By Robert Gold, JD, Executive Director, Feynman School

Recently I had the opportunity to attend the Learning and the Brain Conference in Boston. A particularly enlightening session by Anthony J. McCaffrey, Ph.D. was “The Science of Innovation: Overcoming Obstacles to Creativity in Your Classroom.” The presenter has both taught in academic settings and consulted for private-sector corporations in the areas of invention and creative problem solving. He shared a compelling and practical group problem-solving technique he calls Brainswarming.

Research studies have shown for decades that what we commonly think of as Brainstorming is not effective. Intuitively we know this. “Team” brainstorming sessions are typically dominated by those in power, or merely by those with the loudest voice in the room. Divergent thinking is limited, and few truly creative ideas may come to light.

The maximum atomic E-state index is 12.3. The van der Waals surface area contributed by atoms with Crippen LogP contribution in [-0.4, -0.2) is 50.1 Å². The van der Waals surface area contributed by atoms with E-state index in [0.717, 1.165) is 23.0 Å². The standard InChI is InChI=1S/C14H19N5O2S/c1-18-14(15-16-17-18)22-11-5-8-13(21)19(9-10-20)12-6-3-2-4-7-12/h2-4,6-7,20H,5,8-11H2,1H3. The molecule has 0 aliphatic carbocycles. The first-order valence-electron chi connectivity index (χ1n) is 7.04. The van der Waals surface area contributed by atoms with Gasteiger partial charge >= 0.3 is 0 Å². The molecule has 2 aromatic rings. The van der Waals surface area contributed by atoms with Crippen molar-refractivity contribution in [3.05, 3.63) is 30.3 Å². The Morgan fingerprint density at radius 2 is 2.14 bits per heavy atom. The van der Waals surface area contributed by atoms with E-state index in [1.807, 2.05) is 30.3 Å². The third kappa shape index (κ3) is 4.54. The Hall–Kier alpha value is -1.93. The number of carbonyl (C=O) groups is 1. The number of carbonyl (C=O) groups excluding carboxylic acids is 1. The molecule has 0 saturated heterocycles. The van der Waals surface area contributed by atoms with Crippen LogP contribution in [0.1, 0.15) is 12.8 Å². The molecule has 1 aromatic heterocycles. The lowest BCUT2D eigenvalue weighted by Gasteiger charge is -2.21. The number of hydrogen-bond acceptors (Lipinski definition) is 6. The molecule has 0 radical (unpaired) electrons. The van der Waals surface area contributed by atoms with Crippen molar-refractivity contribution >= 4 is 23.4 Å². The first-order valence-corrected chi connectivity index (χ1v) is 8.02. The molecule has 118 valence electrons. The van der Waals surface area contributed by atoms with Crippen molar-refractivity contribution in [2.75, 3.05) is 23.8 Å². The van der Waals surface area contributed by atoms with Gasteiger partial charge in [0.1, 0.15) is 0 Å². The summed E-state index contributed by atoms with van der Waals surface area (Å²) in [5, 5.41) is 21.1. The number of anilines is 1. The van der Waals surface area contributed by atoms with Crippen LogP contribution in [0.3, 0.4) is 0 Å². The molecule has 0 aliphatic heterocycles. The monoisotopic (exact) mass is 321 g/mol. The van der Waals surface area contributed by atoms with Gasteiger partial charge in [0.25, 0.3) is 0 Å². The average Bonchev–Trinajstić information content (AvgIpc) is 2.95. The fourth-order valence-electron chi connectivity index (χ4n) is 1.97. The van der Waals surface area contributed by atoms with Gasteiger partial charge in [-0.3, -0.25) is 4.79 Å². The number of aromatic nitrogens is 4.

In Brainswarming, creative idea generation is largely done by individuals before convening as a group. Each individual starts with a sheet of paper. At the top, the Goal is defined. At the bottom, the Available Resources are set forth. During the Brainswarming process, the top and bottom ends eventually meet, and the sheet becomes visually similar to a depiction of connecting neurons. This does not occur by “magic” or without thinking. Instead, the creative problem solver accomplishes this by considering oft-ignored aspects of the goal and resources. The analysis is aided by examining each resource, one at a time, looking at each through as many lenses as possible. Only after potential solutions have been generated in this way, does the team get together to evaluate these potential solutions. Dr. McCaffrey demonstrated how to apply the Brainswarming process to a sample real-life situation.

Brainswarming can potentially help all of our students, across grade levels, in their real-world problem-solving success.